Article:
and yet you can’t motivate the people to demand the Congress let them pay an extra dollar a week to save Social Security.
This would not cure the evils of great concentrations of wealth in too few hands. But it would prevent desperate poverty in old age or incase of disability or the death of the family provider.
I do not think we are going to shame the rich into sharing. But most of them, I think, could be persuaded to see the fairness of letting us protect our own savings through Social Security.
Perhaps rather than a minimum guaranteed income and/or minimum retirement income, we need a maximum retirement income limit. Tax at 100% any amount over the maximum.
please read this again:
“As proposed if President Trump decides to do so, a reduction in the maximum income tax bracket from 39% to 33% because it might (laughing) create jobs, the very same executives stand to make an unearned jump in income. “At a 39.6 percent income tax rate, they would owe $1.2 billion to the IRS and at a 33 percent rate, they would owe $979 million, for a combined savings of $196 million.”
that $196 million works out to about a dollar per taxpayer.
i am all for taxing the rich to pay for the country’s needs…. including welfare. but taxing the rich just because you want to hurt them doesn’t make much economic sense… there are so few of them and so many of us… and it is political suicide.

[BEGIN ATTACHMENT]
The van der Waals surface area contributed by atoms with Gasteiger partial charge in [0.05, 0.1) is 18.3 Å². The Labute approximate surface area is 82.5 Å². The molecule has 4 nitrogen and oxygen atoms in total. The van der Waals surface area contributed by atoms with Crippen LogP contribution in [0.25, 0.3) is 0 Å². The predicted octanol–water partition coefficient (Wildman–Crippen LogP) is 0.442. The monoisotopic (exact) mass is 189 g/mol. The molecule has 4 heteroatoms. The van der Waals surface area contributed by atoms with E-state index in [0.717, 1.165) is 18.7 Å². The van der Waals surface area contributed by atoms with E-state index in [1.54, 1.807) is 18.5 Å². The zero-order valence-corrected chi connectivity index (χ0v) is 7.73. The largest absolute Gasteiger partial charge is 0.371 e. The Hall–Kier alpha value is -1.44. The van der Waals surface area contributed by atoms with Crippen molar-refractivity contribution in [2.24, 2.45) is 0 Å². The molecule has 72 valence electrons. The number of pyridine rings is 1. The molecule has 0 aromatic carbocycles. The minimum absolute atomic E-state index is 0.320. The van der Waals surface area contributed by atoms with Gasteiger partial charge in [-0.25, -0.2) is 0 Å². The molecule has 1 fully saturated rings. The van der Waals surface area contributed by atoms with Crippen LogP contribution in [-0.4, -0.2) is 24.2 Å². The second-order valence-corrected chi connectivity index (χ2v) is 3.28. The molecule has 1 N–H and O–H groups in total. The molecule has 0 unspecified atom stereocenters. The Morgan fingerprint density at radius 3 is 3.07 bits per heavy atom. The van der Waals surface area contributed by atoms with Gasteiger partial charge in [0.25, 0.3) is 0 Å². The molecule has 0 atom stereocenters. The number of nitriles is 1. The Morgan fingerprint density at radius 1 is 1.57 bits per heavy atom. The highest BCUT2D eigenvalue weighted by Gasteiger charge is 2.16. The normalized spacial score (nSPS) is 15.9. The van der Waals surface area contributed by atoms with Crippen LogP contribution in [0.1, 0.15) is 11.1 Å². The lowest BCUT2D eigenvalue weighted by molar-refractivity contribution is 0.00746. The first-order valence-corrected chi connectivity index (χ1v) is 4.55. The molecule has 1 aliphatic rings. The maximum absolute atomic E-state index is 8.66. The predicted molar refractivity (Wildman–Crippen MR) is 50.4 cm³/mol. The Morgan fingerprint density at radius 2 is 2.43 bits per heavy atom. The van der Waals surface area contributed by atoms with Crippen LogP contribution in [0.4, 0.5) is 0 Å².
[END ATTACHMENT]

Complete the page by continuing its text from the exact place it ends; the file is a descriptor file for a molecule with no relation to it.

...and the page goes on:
i am not sure it is possible to get the people to understand policy, but if we have to resort to the politics of envy how do we differ from them resorting to the politics of race hatred?
People have limited mindshare. If they are busy protesting that Trump is planing to reduce women’s rights to that of a Middle Eastern nation, where the only freedom they have is choice of hijab and how much to denounce the Zionist enemy, then what is currently occupying the minds of many Americans makes sense.
i agree about the limitd mindshare. i can’t see where it makes sense.
Trump is quite dangerous on several fronts. But I don’t think turning America into a radial Islamist state is on the cards.
and i don’t see how it helps to go around threatening “the rich” that we are going to take away all their money.
and no, this does not make me a shill for the rich.
You are missing something here. Money put into a SERP is not deductible, so the company has already paid taxes on it. Contributions to 401(k) plans are deductible to both the employee and the company.
Furthermore, the assets in those plans are owned by the company, not the employee. As such, they are subject to total loss if the company is sued or goes bankrupt. On the flip side of that, when payments are made to the (former) employee, the company can deduct those payments.
“[Yet] you can’t motivate the people to demand the Congress let them pay an extra dollar a week to save Social Security.”
LET THEM? FICA taxes are VOLUNTARY? Who knew?
Warren please don’t make me give you another lesson on usage, semantics, and pragmatics.
“voluntary” is your inference. Infer that Dale is thinking “willingly and “let ” makes sense.
But your comment was all bullshit “gotcha” from the git-go. Certainly not a policy response.. We are not counting coup on usage here.
Then don’t misuse the language. The government does not LET people pay FICA taxes.
Your comments were trashed as not being relevant.